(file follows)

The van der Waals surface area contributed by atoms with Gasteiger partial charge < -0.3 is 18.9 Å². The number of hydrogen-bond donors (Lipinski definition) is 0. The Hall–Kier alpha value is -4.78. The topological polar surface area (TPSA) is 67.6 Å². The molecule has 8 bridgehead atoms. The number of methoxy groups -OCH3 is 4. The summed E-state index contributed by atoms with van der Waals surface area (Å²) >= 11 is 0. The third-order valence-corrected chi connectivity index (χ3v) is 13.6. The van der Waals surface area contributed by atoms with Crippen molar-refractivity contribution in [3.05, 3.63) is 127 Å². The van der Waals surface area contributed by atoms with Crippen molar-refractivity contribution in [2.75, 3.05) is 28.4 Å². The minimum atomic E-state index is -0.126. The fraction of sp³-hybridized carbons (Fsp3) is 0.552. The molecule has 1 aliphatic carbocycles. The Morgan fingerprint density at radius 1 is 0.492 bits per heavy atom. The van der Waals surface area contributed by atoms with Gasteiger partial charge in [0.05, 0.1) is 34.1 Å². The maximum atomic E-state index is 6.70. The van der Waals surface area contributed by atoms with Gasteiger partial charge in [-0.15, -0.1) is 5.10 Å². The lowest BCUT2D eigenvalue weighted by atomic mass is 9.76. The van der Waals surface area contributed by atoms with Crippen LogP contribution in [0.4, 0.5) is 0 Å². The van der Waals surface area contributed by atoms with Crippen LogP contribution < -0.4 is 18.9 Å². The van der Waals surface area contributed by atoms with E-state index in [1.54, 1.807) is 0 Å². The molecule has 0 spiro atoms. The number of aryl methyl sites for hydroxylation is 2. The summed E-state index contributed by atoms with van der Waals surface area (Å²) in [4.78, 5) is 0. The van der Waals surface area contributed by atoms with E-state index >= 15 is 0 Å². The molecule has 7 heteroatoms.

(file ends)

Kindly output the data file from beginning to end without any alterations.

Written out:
The van der Waals surface area contributed by atoms with Gasteiger partial charge < -0.3 is 18.9 Å². The number of hydrogen-bond donors (Lipinski definition) is 0. The Hall–Kier alpha value is -4.78. The topological polar surface area (TPSA) is 67.6 Å². The molecule has 8 bridgehead atoms. The number of methoxy groups -OCH3 is 4. The summed E-state index contributed by atoms with van der Waals surface area (Å²) >= 11 is 0. The third-order valence-corrected chi connectivity index (χ3v) is 13.6. The van der Waals surface area contributed by atoms with Crippen molar-refractivity contribution in [3.05, 3.63) is 127 Å². The van der Waals surface area contributed by atoms with Crippen molar-refractivity contribution in [2.75, 3.05) is 28.4 Å². The minimum atomic E-state index is -0.126. The fraction of sp³-hybridized carbons (Fsp3) is 0.552. The molecule has 1 aliphatic carbocycles. The Morgan fingerprint density at radius 1 is 0.492 bits per heavy atom. The van der Waals surface area contributed by atoms with Gasteiger partial charge in [0.05, 0.1) is 34.1 Å². The maximum atomic E-state index is 6.70. The van der Waals surface area contributed by atoms with Gasteiger partial charge in [-0.15, -0.1) is 5.10 Å². The lowest BCUT2D eigenvalue weighted by atomic mass is 9.76. The van der Waals surface area contributed by atoms with Crippen LogP contribution in [0.4, 0.5) is 0 Å². The van der Waals surface area contributed by atoms with Crippen LogP contribution < -0.4 is 18.9 Å². The van der Waals surface area contributed by atoms with E-state index in [1.54, 1.807) is 0 Å². The molecule has 0 spiro atoms. The number of aryl methyl sites for hydroxylation is 2. The summed E-state index contributed by atoms with van der Waals surface area (Å²) in [4.78, 5) is 0. The van der Waals surface area contributed by atoms with E-state index >= 15 is 0 Å². The molecule has 7 heteroatoms.